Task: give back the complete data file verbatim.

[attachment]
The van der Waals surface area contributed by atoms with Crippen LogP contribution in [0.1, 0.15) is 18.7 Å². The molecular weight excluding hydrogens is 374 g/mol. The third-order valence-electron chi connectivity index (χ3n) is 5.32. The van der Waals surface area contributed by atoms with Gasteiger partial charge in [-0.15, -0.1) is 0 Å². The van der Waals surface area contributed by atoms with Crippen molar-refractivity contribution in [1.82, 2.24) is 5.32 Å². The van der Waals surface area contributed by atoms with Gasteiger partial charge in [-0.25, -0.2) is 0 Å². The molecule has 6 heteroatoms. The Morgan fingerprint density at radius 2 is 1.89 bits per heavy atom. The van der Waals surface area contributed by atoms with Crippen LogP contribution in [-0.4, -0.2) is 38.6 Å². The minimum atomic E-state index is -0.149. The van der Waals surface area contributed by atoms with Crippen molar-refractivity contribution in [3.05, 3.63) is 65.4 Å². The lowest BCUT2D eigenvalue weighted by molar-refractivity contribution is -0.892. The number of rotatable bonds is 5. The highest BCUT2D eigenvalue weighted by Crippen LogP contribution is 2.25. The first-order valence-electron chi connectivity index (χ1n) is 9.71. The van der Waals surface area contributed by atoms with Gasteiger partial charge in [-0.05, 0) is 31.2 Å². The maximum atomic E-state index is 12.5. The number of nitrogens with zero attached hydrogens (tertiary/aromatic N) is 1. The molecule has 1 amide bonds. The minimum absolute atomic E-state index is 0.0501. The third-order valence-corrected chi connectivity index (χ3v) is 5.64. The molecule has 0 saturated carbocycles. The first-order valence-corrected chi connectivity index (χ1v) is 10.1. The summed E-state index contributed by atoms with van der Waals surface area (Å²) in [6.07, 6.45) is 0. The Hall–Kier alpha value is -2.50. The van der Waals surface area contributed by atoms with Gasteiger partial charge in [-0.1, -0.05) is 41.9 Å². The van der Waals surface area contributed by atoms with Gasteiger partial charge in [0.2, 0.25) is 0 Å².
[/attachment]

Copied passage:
The van der Waals surface area contributed by atoms with Crippen LogP contribution in [0.1, 0.15) is 18.7 Å². The molecular weight excluding hydrogens is 374 g/mol. The third-order valence-electron chi connectivity index (χ3n) is 5.32. The van der Waals surface area contributed by atoms with Gasteiger partial charge in [-0.15, -0.1) is 0 Å². The van der Waals surface area contributed by atoms with Crippen molar-refractivity contribution in [1.82, 2.24) is 5.32 Å². The van der Waals surface area contributed by atoms with Gasteiger partial charge in [-0.25, -0.2) is 0 Å². The molecule has 6 heteroatoms. The Morgan fingerprint density at radius 2 is 1.89 bits per heavy atom. The van der Waals surface area contributed by atoms with Crippen LogP contribution in [-0.4, -0.2) is 38.6 Å². The minimum atomic E-state index is -0.149. The van der Waals surface area contributed by atoms with Crippen molar-refractivity contribution in [3.05, 3.63) is 65.4 Å². The lowest BCUT2D eigenvalue weighted by molar-refractivity contribution is -0.892. The number of rotatable bonds is 5. The highest BCUT2D eigenvalue weighted by Crippen LogP contribution is 2.25. The first-order valence-electron chi connectivity index (χ1n) is 9.71. The van der Waals surface area contributed by atoms with Gasteiger partial charge in [-0.05, 0) is 31.2 Å². The maximum atomic E-state index is 12.5. The number of nitrogens with zero attached hydrogens (tertiary/aromatic N) is 1. The molecule has 1 amide bonds. The minimum absolute atomic E-state index is 0.0501. The third-order valence-corrected chi connectivity index (χ3v) is 5.64. The molecule has 0 saturated carbocycles. The first-order valence-corrected chi connectivity index (χ1v) is 10.1. The summed E-state index contributed by atoms with van der Waals surface area (Å²) in [6.07, 6.45) is 0. The Hall–Kier alpha value is -2.50. The van der Waals surface area contributed by atoms with Gasteiger partial charge in [-0.1, -0.05) is 41.9 Å². The van der Waals surface area contributed by atoms with Gasteiger partial charge in [0.2, 0.25) is 0 Å².